You see I realized on Friday (reconfirmed today) that honestly I have only 2 choices right now (no matter how my battle with bipolar 2 goes). I either learn to accept that I’ll never be quite good enough “it” — for the job, the scholarship, the promotion, the team, whatever “it” is. Learn to accept this as part of who I am. Not to embrace it; but to face the fact without the usual crumbling into tears and recriminations. That these feelings of regret, guilt, and failure have always been and will continue to mark my life; are big part of who I am. Accept it this in the same way I accept I will always have chronic pain; I will always have chronic illness. To learn to live with never being quite good enough like I have with my physical (and I hope same day my mental) health issues.

My other option – fight it; to somehow let go what has been my life for 54 years. How do you let go of 54 years of not being quite good enough? How do you become good enough? What do I lack that others, the ones chosen for the team, the ones who get the promotions, who win the scholarships have? How do it get it? I’ve asked folks what it is, what I lack, but the answers vary and I become confused; but often the answer is if you’d been good enough “it” would have happened the way I wanted.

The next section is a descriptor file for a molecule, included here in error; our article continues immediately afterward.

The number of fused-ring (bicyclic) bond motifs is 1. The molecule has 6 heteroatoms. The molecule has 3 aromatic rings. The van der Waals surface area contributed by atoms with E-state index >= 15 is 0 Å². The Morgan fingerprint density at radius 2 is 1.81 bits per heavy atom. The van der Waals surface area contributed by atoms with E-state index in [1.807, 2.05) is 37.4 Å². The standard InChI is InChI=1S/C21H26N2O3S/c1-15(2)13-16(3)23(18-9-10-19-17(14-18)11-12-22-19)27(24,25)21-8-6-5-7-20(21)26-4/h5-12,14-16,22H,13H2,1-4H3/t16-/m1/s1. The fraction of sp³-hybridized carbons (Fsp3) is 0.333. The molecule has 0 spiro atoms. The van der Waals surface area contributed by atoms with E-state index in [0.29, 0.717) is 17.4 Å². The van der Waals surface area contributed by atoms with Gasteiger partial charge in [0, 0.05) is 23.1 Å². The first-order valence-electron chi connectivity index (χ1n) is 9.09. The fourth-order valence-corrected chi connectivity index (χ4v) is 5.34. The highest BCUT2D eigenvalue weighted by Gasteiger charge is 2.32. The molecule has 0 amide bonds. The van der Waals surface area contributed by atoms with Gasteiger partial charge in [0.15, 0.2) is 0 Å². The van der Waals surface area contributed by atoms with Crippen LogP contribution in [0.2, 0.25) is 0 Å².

I send pixie dust to folks who I think need some magic and whimsy in their lives. Perhaps I’m hoping that will put some in mine. The trouble is, to fight 54 years of feeling you’re not good enough, you need to be strong; to be stable; to be willing to learn a whole new way of thinking, of being honest with yourself. You have to send a lot of pixie dust (sorry to the folks I owe a package of magic and whimsy; I will get my interest in doing things back.)